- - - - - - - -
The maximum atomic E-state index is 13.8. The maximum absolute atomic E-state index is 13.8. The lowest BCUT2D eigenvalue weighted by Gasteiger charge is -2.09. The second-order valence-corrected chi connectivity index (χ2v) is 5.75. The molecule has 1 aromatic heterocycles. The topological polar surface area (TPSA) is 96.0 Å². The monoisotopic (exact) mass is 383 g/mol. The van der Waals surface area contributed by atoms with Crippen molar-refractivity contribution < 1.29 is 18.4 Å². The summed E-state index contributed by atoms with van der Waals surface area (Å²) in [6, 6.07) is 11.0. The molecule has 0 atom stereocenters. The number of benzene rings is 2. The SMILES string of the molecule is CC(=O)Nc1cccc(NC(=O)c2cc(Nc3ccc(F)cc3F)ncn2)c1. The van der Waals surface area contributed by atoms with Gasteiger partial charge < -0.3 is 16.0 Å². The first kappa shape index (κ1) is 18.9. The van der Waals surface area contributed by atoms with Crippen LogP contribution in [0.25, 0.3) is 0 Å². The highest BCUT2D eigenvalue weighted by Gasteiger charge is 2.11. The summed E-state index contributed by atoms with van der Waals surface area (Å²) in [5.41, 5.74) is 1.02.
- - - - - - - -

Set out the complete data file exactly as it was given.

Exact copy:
The maximum atomic E-state index is 13.8. The maximum absolute atomic E-state index is 13.8. The lowest BCUT2D eigenvalue weighted by Gasteiger charge is -2.09. The second-order valence-corrected chi connectivity index (χ2v) is 5.75. The molecule has 1 aromatic heterocycles. The topological polar surface area (TPSA) is 96.0 Å². The monoisotopic (exact) mass is 383 g/mol. The van der Waals surface area contributed by atoms with Crippen molar-refractivity contribution < 1.29 is 18.4 Å². The summed E-state index contributed by atoms with van der Waals surface area (Å²) in [6, 6.07) is 11.0. The molecule has 0 atom stereocenters. The number of benzene rings is 2. The SMILES string of the molecule is CC(=O)Nc1cccc(NC(=O)c2cc(Nc3ccc(F)cc3F)ncn2)c1. The van der Waals surface area contributed by atoms with Gasteiger partial charge < -0.3 is 16.0 Å². The first kappa shape index (κ1) is 18.9. The van der Waals surface area contributed by atoms with Crippen LogP contribution in [0.25, 0.3) is 0 Å². The highest BCUT2D eigenvalue weighted by Gasteiger charge is 2.11. The summed E-state index contributed by atoms with van der Waals surface area (Å²) in [5.41, 5.74) is 1.02.